Construct Deficiency in Avoidance Motivation: Development and Validation of a Scale Measuring Vigilance
Bateman, Tanner Alan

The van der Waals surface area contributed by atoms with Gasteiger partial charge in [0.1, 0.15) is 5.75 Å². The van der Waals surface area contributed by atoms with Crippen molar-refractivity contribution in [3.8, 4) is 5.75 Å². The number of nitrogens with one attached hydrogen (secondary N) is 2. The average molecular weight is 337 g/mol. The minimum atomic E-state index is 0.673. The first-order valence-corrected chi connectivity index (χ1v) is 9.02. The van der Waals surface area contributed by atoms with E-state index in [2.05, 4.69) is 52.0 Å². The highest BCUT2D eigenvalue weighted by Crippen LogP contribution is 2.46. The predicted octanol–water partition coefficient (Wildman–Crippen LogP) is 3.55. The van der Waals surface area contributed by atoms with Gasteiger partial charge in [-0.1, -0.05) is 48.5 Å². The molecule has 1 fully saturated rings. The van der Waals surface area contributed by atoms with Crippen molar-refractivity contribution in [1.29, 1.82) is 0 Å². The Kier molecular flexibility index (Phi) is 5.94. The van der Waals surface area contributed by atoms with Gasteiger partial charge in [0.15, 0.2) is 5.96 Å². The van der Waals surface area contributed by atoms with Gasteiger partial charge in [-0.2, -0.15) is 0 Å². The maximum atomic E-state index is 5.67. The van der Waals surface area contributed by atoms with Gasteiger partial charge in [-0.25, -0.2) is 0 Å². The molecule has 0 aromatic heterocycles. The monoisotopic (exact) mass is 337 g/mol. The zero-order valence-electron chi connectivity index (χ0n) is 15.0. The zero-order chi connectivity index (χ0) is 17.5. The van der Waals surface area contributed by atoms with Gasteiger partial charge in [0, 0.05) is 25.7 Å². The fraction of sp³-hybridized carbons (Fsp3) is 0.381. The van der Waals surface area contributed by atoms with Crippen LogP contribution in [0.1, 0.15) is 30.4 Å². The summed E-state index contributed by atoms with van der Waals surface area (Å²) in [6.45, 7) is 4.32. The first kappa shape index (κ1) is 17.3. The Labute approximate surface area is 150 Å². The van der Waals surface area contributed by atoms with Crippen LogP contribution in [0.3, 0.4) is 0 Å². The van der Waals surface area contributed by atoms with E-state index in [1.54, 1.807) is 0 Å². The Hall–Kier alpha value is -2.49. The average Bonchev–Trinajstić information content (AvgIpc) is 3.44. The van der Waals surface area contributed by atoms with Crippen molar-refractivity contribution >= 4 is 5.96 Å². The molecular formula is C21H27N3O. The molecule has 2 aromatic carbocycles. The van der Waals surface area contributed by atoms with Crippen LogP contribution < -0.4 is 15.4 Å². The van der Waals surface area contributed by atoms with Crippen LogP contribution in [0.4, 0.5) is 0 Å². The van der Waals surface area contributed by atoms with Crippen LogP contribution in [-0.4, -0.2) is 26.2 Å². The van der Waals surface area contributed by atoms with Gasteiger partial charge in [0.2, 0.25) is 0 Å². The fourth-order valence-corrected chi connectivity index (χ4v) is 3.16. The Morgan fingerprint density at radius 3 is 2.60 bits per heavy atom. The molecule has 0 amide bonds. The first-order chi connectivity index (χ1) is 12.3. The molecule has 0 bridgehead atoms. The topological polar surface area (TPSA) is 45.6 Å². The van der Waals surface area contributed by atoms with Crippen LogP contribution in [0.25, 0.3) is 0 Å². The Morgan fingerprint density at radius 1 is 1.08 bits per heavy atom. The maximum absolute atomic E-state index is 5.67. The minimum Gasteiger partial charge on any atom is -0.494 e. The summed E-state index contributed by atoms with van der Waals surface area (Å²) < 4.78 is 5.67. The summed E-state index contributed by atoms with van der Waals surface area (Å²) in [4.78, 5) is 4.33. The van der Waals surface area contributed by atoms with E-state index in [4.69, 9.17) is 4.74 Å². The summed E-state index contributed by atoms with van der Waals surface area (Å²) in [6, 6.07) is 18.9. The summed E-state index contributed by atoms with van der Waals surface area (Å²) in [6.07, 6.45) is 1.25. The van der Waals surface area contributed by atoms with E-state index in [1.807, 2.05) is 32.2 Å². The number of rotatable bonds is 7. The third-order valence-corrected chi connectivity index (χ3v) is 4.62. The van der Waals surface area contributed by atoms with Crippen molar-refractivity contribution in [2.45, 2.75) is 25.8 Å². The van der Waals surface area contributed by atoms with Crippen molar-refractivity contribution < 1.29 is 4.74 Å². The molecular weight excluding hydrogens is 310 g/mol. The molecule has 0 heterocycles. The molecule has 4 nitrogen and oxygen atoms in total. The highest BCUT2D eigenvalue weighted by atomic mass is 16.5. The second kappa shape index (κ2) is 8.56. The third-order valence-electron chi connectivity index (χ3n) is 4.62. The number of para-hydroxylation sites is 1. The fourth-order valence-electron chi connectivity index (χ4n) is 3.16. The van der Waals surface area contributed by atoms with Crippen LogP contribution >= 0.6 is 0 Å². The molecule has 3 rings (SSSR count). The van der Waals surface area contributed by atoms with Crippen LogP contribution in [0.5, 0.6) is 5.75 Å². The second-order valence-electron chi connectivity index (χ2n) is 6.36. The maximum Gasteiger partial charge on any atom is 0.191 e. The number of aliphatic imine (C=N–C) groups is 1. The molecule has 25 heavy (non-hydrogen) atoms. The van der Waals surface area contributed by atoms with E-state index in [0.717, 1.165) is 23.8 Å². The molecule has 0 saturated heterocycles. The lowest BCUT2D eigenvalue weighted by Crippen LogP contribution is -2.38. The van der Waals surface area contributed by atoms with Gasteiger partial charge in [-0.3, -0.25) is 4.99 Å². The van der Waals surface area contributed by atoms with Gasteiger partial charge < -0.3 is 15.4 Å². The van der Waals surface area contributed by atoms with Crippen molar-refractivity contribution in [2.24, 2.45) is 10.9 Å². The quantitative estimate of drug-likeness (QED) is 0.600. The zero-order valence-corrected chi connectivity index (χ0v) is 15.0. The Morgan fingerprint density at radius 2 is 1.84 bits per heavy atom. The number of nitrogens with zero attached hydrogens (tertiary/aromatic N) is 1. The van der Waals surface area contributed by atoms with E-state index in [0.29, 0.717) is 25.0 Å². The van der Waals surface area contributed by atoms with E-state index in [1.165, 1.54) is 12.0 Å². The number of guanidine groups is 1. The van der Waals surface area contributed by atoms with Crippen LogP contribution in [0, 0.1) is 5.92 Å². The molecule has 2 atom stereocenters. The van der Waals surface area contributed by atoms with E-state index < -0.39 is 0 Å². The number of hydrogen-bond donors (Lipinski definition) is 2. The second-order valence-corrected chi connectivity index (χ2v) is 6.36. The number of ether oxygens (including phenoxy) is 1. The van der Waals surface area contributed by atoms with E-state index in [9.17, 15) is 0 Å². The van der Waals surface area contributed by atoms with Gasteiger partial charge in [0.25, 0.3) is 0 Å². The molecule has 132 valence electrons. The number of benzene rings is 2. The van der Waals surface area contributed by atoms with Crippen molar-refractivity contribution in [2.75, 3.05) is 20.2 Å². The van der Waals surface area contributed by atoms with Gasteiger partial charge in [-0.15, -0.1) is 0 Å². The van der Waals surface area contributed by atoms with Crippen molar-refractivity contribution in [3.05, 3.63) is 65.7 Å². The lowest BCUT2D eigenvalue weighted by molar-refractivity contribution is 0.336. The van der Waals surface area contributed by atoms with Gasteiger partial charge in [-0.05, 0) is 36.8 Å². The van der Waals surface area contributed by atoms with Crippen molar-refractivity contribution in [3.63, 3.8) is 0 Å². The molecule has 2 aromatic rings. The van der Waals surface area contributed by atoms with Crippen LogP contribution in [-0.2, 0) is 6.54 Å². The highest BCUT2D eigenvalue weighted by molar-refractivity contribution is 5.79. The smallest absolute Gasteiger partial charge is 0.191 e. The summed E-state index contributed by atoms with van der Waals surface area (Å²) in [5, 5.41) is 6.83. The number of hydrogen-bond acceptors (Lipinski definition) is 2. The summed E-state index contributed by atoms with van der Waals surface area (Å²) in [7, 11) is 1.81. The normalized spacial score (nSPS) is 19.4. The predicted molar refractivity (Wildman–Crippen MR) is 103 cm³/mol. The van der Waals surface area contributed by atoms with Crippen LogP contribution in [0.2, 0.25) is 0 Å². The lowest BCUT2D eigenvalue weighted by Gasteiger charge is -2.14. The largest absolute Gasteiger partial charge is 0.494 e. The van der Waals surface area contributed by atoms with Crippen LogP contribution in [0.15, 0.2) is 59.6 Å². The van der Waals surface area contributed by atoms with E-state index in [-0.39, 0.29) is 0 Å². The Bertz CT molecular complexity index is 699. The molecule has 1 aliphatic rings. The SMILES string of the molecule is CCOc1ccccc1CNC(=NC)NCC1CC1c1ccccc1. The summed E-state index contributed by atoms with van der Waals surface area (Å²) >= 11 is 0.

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Two concerns dominate speculation about the lack of progress in motivational disposition research. First, truly unique dispositional constructs have not been identified since wide acceptance of the approach / avoidance distinction. Second, research has largely neglected to account for context in models of motivated behavior. Effective avoidance has systematically been unassessed in motivation research. Social cognitive theory was used to define an effective avoidance motivational trait, vigilance, as an antecedent to effective regulatory behaviors that are avoidant in nature and/or strategy. Two studies were conducted: First, development and psychometric evaluation of a scale measuring vigilance within the existing motivational trait framework (Heggestad and Kanfer, 2000). Exploratory and confirmatory analyses provided initial validity evidence for the vigilance construct; composed of diligence and error-detection facets. Convergent – discriminant analysis revealed that vigilance is significantly related to approach and avoidance motivational constructs identifying two possible sources of contamination in self-report measures of motivational traits. Measurement items may be contaminated with implied outcomes and measurement items may be contaminated with generalized self-efficacy. In the second study, a within-subjects experiment tested the predictive validity of the vigilance measurement scale for task-specific self-efficacy and performance on a task that rewards avoidance-oriented strategies. Vigilance predicted prevention task-specific self-efficacy ( = .29) in one of two experimental conditions. The validation study also offered construct validity evidence for the vigilance construct. Implications and future directions are discussed.
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